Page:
Birth Records - The Texas Department of State Health Services has records from 1903 to present. Records for the last 75 years considered private and will only be provided to certain individuals. To obtain current information on who may obtain a record, how to submit a request and an official request form, see the Texas Department of State Health Services website or write to Texas Vital Records, Department of State Health Services, P.O. Box 12040, Austin, TX 78711-2040.

For older birth records you will have to write to the County Clerk of the applicable county. The existence of birth records prior to 1903 will vary widely from county to county. Local historical societies and genealogy collections in local libraries may be able to provide some information.

Death Records - The Texas Department of State Health Services has records from 1903 to present. Records for the last 25 years considered private and will only be provided to certain individuals. To obtain current information on who may obtain a record, how to submit a request and an official request form, see the Texas Department of State Health Services website or write to Texas Vital Records, Department of State Health Services, P.O. Box 12040, Austin, TX 78711-2040.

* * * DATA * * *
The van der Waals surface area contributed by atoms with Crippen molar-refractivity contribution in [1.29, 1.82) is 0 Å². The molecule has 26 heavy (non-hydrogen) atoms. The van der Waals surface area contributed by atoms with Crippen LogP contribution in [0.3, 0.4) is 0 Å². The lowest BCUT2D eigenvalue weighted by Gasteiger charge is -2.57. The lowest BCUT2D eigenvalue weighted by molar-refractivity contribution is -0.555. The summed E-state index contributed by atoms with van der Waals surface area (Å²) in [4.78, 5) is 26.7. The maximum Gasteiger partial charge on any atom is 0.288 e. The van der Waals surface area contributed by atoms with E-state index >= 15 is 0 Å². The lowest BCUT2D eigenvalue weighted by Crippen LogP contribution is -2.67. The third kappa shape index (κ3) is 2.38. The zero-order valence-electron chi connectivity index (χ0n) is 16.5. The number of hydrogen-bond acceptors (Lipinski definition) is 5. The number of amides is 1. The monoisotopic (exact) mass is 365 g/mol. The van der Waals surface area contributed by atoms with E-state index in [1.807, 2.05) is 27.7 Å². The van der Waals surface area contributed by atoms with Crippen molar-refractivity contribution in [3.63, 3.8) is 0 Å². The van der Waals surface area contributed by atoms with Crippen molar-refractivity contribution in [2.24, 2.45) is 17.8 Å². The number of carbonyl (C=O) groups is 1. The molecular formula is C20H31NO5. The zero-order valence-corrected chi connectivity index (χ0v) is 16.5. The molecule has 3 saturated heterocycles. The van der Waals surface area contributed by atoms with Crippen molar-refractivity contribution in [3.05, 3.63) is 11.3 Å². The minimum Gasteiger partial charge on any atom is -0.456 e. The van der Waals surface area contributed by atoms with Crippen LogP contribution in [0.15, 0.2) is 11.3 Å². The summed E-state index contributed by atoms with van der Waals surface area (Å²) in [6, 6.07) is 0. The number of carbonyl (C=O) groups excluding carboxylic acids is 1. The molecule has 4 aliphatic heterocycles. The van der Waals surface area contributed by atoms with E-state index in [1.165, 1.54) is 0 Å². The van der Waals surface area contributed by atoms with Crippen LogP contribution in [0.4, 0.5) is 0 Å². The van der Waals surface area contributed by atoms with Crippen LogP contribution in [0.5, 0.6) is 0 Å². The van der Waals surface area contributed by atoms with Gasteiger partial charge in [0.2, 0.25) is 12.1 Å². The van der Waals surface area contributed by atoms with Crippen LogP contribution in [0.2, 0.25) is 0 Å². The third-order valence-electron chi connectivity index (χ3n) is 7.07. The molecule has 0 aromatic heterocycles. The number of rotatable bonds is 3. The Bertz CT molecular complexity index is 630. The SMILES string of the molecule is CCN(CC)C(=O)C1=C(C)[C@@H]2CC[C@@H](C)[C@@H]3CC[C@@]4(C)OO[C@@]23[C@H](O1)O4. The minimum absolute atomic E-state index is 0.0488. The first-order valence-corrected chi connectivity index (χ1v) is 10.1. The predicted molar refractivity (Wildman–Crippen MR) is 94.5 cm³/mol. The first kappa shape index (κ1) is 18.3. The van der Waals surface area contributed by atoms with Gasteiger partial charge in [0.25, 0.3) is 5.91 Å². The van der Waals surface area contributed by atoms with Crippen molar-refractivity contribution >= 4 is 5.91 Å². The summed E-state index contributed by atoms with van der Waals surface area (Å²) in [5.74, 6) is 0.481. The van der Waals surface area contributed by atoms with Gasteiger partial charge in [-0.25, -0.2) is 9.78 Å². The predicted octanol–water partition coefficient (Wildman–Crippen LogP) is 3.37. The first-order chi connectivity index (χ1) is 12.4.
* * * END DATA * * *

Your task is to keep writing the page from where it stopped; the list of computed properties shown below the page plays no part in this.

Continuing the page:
Marriage Records - The Texas Department of State Health Services can provide a verification letter of marriage for Texas marriages from 1966 to present. This is NOT a marriage license. To obtain a certified copy of a marriage license you must contact the County or District Clerk in the county or district where the marriage took place.

Local historical societies and genealogy collections in local libraries may be able to provide some information.

Divorce Records - The Texas Department of State Health Services can provide a verification letter of divorce for Texas divorces from 1968 to present. This is NOT a copy of the divorce decree. To obtain a certified copy of a copy of the divorce decree you must contact the County or District Clerk in the county or district where the divorce took place.

Local historical societies and genealogy collections in local libraries may be able to provide some information.